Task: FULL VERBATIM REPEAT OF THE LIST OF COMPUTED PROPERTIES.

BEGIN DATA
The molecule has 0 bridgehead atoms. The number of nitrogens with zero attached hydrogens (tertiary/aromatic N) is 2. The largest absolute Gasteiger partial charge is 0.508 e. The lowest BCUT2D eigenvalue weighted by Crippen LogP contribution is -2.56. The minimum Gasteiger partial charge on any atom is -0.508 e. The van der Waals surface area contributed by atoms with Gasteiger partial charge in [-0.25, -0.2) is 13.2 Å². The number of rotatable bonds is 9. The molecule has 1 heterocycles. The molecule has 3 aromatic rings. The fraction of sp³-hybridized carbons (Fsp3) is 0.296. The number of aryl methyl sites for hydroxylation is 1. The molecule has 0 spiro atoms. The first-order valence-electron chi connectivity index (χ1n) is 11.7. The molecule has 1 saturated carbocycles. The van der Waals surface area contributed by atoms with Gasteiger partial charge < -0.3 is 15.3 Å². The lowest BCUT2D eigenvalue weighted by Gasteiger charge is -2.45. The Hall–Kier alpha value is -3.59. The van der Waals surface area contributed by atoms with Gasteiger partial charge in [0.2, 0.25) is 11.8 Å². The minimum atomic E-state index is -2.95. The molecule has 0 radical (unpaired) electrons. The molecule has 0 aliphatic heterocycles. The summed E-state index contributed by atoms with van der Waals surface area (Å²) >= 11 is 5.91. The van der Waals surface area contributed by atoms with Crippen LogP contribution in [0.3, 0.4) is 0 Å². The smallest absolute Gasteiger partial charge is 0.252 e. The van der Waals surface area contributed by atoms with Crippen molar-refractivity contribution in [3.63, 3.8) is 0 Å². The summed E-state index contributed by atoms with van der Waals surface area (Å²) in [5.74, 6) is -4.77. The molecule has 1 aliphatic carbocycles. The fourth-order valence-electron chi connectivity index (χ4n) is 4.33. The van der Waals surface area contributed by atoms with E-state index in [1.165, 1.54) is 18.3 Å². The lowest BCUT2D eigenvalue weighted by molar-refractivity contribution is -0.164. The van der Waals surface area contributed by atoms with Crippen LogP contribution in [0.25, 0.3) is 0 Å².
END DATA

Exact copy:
The molecule has 0 bridgehead atoms. The number of nitrogens with zero attached hydrogens (tertiary/aromatic N) is 2. The largest absolute Gasteiger partial charge is 0.508 e. The lowest BCUT2D eigenvalue weighted by Crippen LogP contribution is -2.56. The minimum Gasteiger partial charge on any atom is -0.508 e. The van der Waals surface area contributed by atoms with Gasteiger partial charge in [-0.25, -0.2) is 13.2 Å². The number of rotatable bonds is 9. The molecule has 1 heterocycles. The molecule has 3 aromatic rings. The fraction of sp³-hybridized carbons (Fsp3) is 0.296. The number of aryl methyl sites for hydroxylation is 1. The molecule has 0 spiro atoms. The first-order valence-electron chi connectivity index (χ1n) is 11.7. The molecule has 1 saturated carbocycles. The van der Waals surface area contributed by atoms with Gasteiger partial charge < -0.3 is 15.3 Å². The lowest BCUT2D eigenvalue weighted by Gasteiger charge is -2.45. The Hall–Kier alpha value is -3.59. The van der Waals surface area contributed by atoms with Gasteiger partial charge in [0.2, 0.25) is 11.8 Å². The minimum atomic E-state index is -2.95. The molecule has 0 radical (unpaired) electrons. The molecule has 0 aliphatic heterocycles. The summed E-state index contributed by atoms with van der Waals surface area (Å²) >= 11 is 5.91. The van der Waals surface area contributed by atoms with Crippen LogP contribution in [0.3, 0.4) is 0 Å². The smallest absolute Gasteiger partial charge is 0.252 e. The van der Waals surface area contributed by atoms with Crippen molar-refractivity contribution in [3.63, 3.8) is 0 Å². The summed E-state index contributed by atoms with van der Waals surface area (Å²) in [5.74, 6) is -4.77. The molecule has 1 aliphatic carbocycles. The fourth-order valence-electron chi connectivity index (χ4n) is 4.33. The van der Waals surface area contributed by atoms with E-state index in [1.165, 1.54) is 18.3 Å². The lowest BCUT2D eigenvalue weighted by molar-refractivity contribution is -0.164. The van der Waals surface area contributed by atoms with Crippen LogP contribution in [0.25, 0.3) is 0 Å².